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In recent years, prebiotics, probiotics, and postbiotics have garnered significant attention for their ability to improve gut health and provide various health benefits, including enhancing skin health. Let’s explore the differences between these three categories, with a special focus on the innovative and stable nature of postbiotics.



Prebiotics are non-digestible food ingredients that stimulate the growth or activity of beneficial microorganisms in the intestines. They serve as food for probiotics (the beneficial bacteria), helping them thrive. Common sources of prebiotics include:

  • Fiber-rich foods like fruits, vegetables, and whole grains
  • Inulin and fructooligosaccharides (FOS)

Prebiotics have been shown to improve gut health, enhance digestion, and boost the immune system, indirectly benefiting skin health by promoting a balanced gut microbiome.



Probiotics are live microorganisms that, when consumed in adequate amounts, confer health benefits to the host. They are commonly found in fermented foods such as yogurt, kefir, sauerkraut, and dietary supplements. Probiotics help restore the natural balance of gut bacteria, which can be disrupted by factors like antibiotics, poor diet, or illness. Benefits of probiotics include:

  • Improving digestive health
  • Enhancing the immune system
  • Reducing inflammation

Probiotics have also been linked to positive effects on various skin conditions, such as atopic dermatitis, acne, and burn injuries. They help rejuvenate the skin, improve its innate immunity, and can even be applied topically to enhance skin barrier function and antimicrobial properties.



Postbiotics are the metabolic by-products of probiotic bacterial fermentation. Unlike probiotics, postbiotics do not contain live bacteria. Instead, they include components like:

  • Antimicrobial peptides
  • Short-chain fatty acids
  • Cell wall fragments
  • Metabolites

Why Postbiotics?

  1. Stability: Postbiotics are more stable than live probiotics, making them easier to incorporate into various formulations without losing efficacy. They are not affected by storage conditions, temperature, or the acidic environment of the stomach, ensuring consistent benefits.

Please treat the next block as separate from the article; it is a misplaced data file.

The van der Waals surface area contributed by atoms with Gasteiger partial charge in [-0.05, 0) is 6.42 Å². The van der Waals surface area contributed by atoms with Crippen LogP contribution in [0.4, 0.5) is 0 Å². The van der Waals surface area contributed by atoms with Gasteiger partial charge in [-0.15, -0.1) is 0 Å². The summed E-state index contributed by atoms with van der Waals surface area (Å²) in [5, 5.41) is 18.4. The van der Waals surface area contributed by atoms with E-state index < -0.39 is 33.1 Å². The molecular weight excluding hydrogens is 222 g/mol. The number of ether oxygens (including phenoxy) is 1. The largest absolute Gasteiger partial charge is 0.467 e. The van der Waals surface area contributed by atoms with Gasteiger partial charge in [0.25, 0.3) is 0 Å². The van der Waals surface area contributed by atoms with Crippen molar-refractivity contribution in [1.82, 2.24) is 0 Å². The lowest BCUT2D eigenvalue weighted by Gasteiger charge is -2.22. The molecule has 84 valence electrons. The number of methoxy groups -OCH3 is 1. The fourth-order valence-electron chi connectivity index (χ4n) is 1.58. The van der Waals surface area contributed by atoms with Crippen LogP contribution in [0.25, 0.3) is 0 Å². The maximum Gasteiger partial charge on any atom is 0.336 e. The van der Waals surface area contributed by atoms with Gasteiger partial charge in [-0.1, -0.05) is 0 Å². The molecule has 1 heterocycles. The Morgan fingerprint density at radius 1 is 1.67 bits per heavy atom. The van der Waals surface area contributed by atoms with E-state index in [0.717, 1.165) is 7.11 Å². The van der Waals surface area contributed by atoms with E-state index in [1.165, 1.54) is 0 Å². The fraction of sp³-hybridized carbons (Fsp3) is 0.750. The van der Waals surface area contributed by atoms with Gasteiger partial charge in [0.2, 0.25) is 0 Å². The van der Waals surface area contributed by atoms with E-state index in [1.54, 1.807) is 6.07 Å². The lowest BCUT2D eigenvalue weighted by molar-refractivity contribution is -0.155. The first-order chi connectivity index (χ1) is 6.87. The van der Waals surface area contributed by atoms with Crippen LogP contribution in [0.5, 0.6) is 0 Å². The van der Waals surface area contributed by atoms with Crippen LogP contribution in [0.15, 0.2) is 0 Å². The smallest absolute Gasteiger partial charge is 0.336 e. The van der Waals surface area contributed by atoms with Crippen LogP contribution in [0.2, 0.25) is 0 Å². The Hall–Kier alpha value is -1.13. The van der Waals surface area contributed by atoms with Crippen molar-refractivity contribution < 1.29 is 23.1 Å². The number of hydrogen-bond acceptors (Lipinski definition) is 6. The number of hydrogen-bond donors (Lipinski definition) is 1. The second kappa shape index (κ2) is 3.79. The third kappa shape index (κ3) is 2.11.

2. Safety: Since postbiotics do not contain live bacteria, there is no risk of infection or complications associated with the use of live microorganisms. This makes them a safer option for individuals with compromised immune systems.
  3. Efficacy: Postbiotics provide health benefits similar to probiotics. They can improve skin hydration, elasticity, and gloss, and reduce wrinkles. Studies have shown that postbiotics can enhance skin barrier function, increase antimicrobial properties, and protect against acne and erythema.


Lactosporin: A Promising Postbiotic

One notable postbiotic is Lactosporin, an extracellular metabolite produced by the probiotic strain Bacillus coagulans MTCC 5856 (LactoSpore®). Lactosporin has demonstrated significant antimicrobial activity and has been evaluated for its efficacy against acne. It has been found safe for cosmetic use and registered under the Cosmetics Regulation (EC) No 1223/2009.

Benefits of Lactosporin:

  1. Antimicrobial Activity: Lactosporin prevents the growth of pathogenic microbes, promoting a healthier skin microbiome.
  2. Clinical Efficacy: Studies have shown its effectiveness in treating acne and improving overall skin health.
  3. Safe for Use: It has received the Generally Regarded as Safe (GRAS) status from the USFDA, ensuring its safety for consumers.


While prebiotics and probiotics have been extensively used to restore gut microbiome and improve skin health, postbiotics represent a new frontier in skincare and health. With their stability, safety, and efficacy, postbiotics like Lactosporin offer promising benefits for maintaining a healthy skin microbiome and addressing various skin conditions. Embracing this new technology could be a game-changer for skincare formulations and overall skin health.